Three Legendary Female Interior Designers from the 19th Century to Now

India Mahdavi, The Gallery at Sketch London

Elsie De Wolfe (1865-1950)
Often referred to as “America’s first decorator”, De Wolfe was born in New York City and her life story provides a fascinating tale of romance and adventure. A true entertainer, she enjoyed shocking high society with her attire

Bernard Boutet de Monvel, Elsie De Wolfe, c. 1940 / Alamy

(including dyeing her hair blue, thus starting a new high society fad) and throwing extravagant parties. In her youth, she was educated in Scotland and even presented at court to Queen Victoria before returning to the US where she became a professional actress. Although her sensitivity to light and colour was apparent from childhood, her interest in interior decorating grew as a result of staging plays, and in 1903 she left the theatre to launch her career as a decorator. Her reputation as an actress, her social connections, and her success in decorating the interior of her own home in New York, Irving House, all aided her influence as a designer. 

In 1905 she received the first of many official commissions to decorate the Colony Club in New York, the first exclusive women’s club in America. She took on ambitious projects on both sides of the Atlantic; notably Villa Trianon, her seasonal residence in Versailles, and Countess Dorothy di Frasso’s Beverly Hills home. Her style was defined by her ability to transform dark, cluttered, and dreary Victorian interiors into light-filled, simpler spaces featuring fresh colours and suggesting the allure of the garden. She often made a feature of mirrors, utilising them to both illuminate and expand living spaces, and complemented this with the use of white or pale colours and trompe-l’oeil wallpaper. As she so aptly stated, “I opened the doors and windows of America, and let the air and sunshine in.” 

Sister Parish (1910-1994)
Born Dorothy May Kinnicutt, Sister Parish opened her decorating business at the age of 23 in 1933. With no formal training, her family helped influence her style and her earliest work was decorating the houses of friends. Despite the depression and WWII, Mrs Henry Parish II Interiors flourished. In the late 1950s she met Jacqueline Kennedy who asked her to decorate the Georgetown house the family lived in whilst John F. Kennedy was a Senator. Following Kennedy’s election to President in 1960, Parish was hired to redecorate the White House. Although Stephane Boudin was hired to decorate the State Rooms and later to also revisit the private rooms, Parish’s influence can still be seen – particularly in the Yellow Oval Room. Her style was what would now be considered American country; she avoided matching, instead she filled homes with contrasting prints and often intentionally placed items off-centre.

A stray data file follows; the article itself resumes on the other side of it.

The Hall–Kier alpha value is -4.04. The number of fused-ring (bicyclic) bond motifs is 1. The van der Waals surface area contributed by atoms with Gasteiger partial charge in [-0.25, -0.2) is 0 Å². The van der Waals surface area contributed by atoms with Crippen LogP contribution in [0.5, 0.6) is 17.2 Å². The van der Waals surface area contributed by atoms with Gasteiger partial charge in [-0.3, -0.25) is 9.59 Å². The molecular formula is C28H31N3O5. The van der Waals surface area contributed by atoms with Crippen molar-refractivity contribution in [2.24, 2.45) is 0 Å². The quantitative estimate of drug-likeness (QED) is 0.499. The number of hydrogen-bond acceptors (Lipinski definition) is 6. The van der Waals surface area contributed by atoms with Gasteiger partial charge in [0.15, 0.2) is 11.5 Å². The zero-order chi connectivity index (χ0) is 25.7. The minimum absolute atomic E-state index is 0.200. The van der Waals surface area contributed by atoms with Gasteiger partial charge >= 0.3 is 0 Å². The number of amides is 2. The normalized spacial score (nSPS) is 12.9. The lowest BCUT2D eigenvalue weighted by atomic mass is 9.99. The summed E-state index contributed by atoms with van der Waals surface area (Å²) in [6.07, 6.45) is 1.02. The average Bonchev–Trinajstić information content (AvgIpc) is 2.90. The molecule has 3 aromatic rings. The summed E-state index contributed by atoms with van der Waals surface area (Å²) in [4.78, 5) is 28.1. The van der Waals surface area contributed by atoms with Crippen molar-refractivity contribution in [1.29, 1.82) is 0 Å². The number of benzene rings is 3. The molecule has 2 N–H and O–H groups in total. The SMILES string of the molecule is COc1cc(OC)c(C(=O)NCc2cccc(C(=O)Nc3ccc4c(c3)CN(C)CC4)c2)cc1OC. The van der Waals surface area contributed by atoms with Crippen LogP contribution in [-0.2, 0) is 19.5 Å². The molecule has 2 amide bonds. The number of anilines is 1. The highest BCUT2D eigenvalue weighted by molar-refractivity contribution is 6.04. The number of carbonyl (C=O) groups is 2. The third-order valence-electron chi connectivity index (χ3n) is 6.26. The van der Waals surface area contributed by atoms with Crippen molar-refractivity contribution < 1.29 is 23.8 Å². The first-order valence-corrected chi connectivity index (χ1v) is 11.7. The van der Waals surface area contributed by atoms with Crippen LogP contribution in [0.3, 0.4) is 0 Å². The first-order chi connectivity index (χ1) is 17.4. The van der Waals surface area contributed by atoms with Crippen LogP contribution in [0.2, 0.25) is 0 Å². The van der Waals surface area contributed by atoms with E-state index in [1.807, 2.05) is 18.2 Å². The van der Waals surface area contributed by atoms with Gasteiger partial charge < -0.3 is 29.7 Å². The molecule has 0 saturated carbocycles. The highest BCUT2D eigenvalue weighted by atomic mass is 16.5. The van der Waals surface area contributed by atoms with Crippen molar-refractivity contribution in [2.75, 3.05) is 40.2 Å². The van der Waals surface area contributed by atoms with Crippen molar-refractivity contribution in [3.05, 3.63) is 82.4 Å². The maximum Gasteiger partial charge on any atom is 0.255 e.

White House Yellow Oval Room, c. 1962, decorated by Sister Parish

In a 1999 Architectural Digest article, Parish’s interiors were described as: “refreshingly unstudied, unself-conscious, and unstrained… A Sister Parish room overflowed, to be sure – but buoyantly.” In 1962, a young designer named Albert Hadley introduced himself to Parish and two years later became a full partner. Together they formed a legendary design duo known as Parish-Hadley Associates and went on to style the homes of America’s elite for decades.

India Mahdavi (b.1962)
Mahdavi is an Iranian-French architect and designer who was born in Tehran. Raised in the United States, Germany, and France, her heritage and cosmopolitan upbringing have been major influences on her work. Studying at the École des Beaux Arts in Paris and Parsons in New York, she then returned to France to work as the artistic director of Christian Liagre for seven years before leaving to start her own design company. One of her earliest projects was working with restaurateur Jonathan Morr on Townhouse, Miami, an 80-bedroom hotel. This first hotel set the scene for what would later become synonymous with her designs; rich, bold colours that transcend fashion and seasons. Her work is a mix of elegance and louder-than-life colour. Whilst every detail is meticulously thought out and planned in her work, the overall impression is very uncontrived. She conveys a sense of playfulness and humour whilst maintaining sophistication and originality. 

One of her most notable projects was for The Gallery at Sketch London, a three Michelin-starred restaurant in Mayfair, in 2014. Her design assisted the restaurant with being labelled as the most Instagrammed restaurant in the world.

By Madeleine Norton, Head of Decorative Arts & Art, Sydney

Top Image: India Mahdavi, The Gallery at Sketch London

April 2024